a transducer having a pressurizable chamber, said transducer adapted to be positioned over an artery;
compression means for compressing a fluid having first and second compression chambers, said first and second chambers being alternately in fluid communication with said pressurizable chamber within said transducer;
switch means operatively connected to said first and second chambers and said pressurizable chamber for controlling fluid flow between said first and second chambers and said pressurizable chamber; and
means operatively connected to said compression means and said switch means for driving said compression means and simultaneously operating said switch means to provide pressurized fluid into said pressurizable chamber to maintain said underlying artery in an optimally flattened condition.
5. The pressurization system according to claim 4, wherein said means for driving comprises a motor driven cam in operative engagement with said compression means and said switch means.
6. The pressurization system according to claim 5, further comprising:
means for sensing the pressure in said pressurizable chamber, said means for sensing being operatively connected to said pressurizable chamber and producing a first signal responsive to said pressure in said pressurizable chamber;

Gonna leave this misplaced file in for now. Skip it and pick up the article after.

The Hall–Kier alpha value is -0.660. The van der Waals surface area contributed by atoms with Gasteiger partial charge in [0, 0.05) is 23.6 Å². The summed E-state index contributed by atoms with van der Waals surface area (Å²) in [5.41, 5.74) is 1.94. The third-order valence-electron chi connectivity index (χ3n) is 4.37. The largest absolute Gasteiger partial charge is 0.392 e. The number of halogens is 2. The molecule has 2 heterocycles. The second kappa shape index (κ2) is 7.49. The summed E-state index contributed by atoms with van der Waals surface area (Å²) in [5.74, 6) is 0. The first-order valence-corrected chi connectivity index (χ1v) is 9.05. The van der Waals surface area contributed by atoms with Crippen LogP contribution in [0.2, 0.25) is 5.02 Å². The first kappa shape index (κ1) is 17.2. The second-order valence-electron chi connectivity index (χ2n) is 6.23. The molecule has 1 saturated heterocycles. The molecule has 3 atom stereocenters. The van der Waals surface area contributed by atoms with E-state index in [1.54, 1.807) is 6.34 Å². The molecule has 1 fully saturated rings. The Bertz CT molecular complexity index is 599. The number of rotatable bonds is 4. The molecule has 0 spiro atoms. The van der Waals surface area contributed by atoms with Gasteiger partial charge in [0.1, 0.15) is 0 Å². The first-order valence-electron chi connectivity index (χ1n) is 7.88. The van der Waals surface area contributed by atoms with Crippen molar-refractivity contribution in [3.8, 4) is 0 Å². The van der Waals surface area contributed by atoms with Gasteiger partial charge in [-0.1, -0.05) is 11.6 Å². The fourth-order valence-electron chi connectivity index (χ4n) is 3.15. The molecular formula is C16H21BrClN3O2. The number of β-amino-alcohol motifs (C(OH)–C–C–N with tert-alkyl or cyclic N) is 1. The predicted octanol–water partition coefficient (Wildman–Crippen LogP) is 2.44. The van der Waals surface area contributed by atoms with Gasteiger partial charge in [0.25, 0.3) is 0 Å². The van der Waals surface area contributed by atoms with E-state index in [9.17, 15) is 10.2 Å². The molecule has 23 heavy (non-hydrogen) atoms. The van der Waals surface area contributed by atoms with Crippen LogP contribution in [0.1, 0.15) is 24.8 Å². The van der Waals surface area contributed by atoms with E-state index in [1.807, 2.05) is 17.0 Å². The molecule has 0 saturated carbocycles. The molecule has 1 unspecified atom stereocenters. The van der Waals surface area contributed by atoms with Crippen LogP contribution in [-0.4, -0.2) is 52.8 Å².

means for comparing said said first signal with a predetermined control signal responsive to a desired pressure, said means for comparing being operatively connected to said means for sensing; and
means for generating an output signal responsive to said first signal and said control signal and operatively connected to said means for driving to cause said means for driving said compression means to change said pressure in said pressurizable chamber responsive to said output signal.
7. The pressurization system according to claim 6, said pressurizable chamber comprising a flexible silicone rubber roller diaphragm.
8. The pressurization system according to claim 7, further comprising detachable connector means operatively connected to said pressurizable chamber and to said means for driving for interrupting fluid flow to said pressurizable chamber and simultaneously deactivating said means for driving when said detachable connector means is detached .
Description
FIELD OF THE INVENTION

The present invention relates generally to a system for continuous noninvasive measurement of blood pressure. More specifically, the present invention provides a means for bring a sensor into contact with a patient's arm to cause optimal flattening of an artery in the arm underlying the sensor, thus allowing a plurality of pressure sensing elements on the sensor to track the actual pulse waveform in the artery and provide an accurate measurement of the patient's blood pressure.